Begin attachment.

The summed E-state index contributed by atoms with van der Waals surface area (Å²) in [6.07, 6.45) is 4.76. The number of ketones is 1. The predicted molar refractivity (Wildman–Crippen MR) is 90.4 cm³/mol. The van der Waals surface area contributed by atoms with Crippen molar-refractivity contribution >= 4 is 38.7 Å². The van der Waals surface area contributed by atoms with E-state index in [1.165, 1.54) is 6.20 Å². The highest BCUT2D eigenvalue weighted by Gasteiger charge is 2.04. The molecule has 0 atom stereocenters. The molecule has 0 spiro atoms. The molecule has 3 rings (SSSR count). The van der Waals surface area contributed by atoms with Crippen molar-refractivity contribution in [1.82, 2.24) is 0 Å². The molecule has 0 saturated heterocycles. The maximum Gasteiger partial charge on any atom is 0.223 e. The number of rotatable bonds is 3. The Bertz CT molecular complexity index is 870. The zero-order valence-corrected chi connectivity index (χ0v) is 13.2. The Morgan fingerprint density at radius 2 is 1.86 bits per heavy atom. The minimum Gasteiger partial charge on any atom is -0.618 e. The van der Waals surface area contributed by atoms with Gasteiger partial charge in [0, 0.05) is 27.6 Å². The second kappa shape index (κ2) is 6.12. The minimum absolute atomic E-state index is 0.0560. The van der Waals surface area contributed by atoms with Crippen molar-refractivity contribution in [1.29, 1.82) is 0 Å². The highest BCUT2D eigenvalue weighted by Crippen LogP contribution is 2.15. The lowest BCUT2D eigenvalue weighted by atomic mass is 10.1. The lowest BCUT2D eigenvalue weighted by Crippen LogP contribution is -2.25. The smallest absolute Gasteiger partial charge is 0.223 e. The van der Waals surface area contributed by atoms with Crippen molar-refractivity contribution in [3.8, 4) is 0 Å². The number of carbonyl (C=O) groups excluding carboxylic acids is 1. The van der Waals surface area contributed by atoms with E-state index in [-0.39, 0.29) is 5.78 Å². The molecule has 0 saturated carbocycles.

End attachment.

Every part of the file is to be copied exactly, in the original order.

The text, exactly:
The summed E-state index contributed by atoms with van der Waals surface area (Å²) in [6.07, 6.45) is 4.76. The number of ketones is 1. The predicted molar refractivity (Wildman–Crippen MR) is 90.4 cm³/mol. The van der Waals surface area contributed by atoms with Crippen molar-refractivity contribution >= 4 is 38.7 Å². The van der Waals surface area contributed by atoms with E-state index in [1.165, 1.54) is 6.20 Å². The highest BCUT2D eigenvalue weighted by Gasteiger charge is 2.04. The molecule has 0 atom stereocenters. The molecule has 0 spiro atoms. The molecule has 3 rings (SSSR count). The van der Waals surface area contributed by atoms with Crippen molar-refractivity contribution in [1.82, 2.24) is 0 Å². The molecule has 0 saturated heterocycles. The maximum Gasteiger partial charge on any atom is 0.223 e. The number of rotatable bonds is 3. The Bertz CT molecular complexity index is 870. The zero-order valence-corrected chi connectivity index (χ0v) is 13.2. The Morgan fingerprint density at radius 2 is 1.86 bits per heavy atom. The minimum Gasteiger partial charge on any atom is -0.618 e. The van der Waals surface area contributed by atoms with Gasteiger partial charge in [0, 0.05) is 27.6 Å². The second kappa shape index (κ2) is 6.12. The minimum absolute atomic E-state index is 0.0560. The van der Waals surface area contributed by atoms with Crippen molar-refractivity contribution in [1.29, 1.82) is 0 Å². The highest BCUT2D eigenvalue weighted by Crippen LogP contribution is 2.15. The lowest BCUT2D eigenvalue weighted by atomic mass is 10.1. The lowest BCUT2D eigenvalue weighted by Crippen LogP contribution is -2.25. The smallest absolute Gasteiger partial charge is 0.223 e. The van der Waals surface area contributed by atoms with Crippen molar-refractivity contribution in [3.8, 4) is 0 Å². The number of carbonyl (C=O) groups excluding carboxylic acids is 1. The van der Waals surface area contributed by atoms with E-state index in [-0.39, 0.29) is 5.78 Å². The molecule has 0 saturated carbocycles.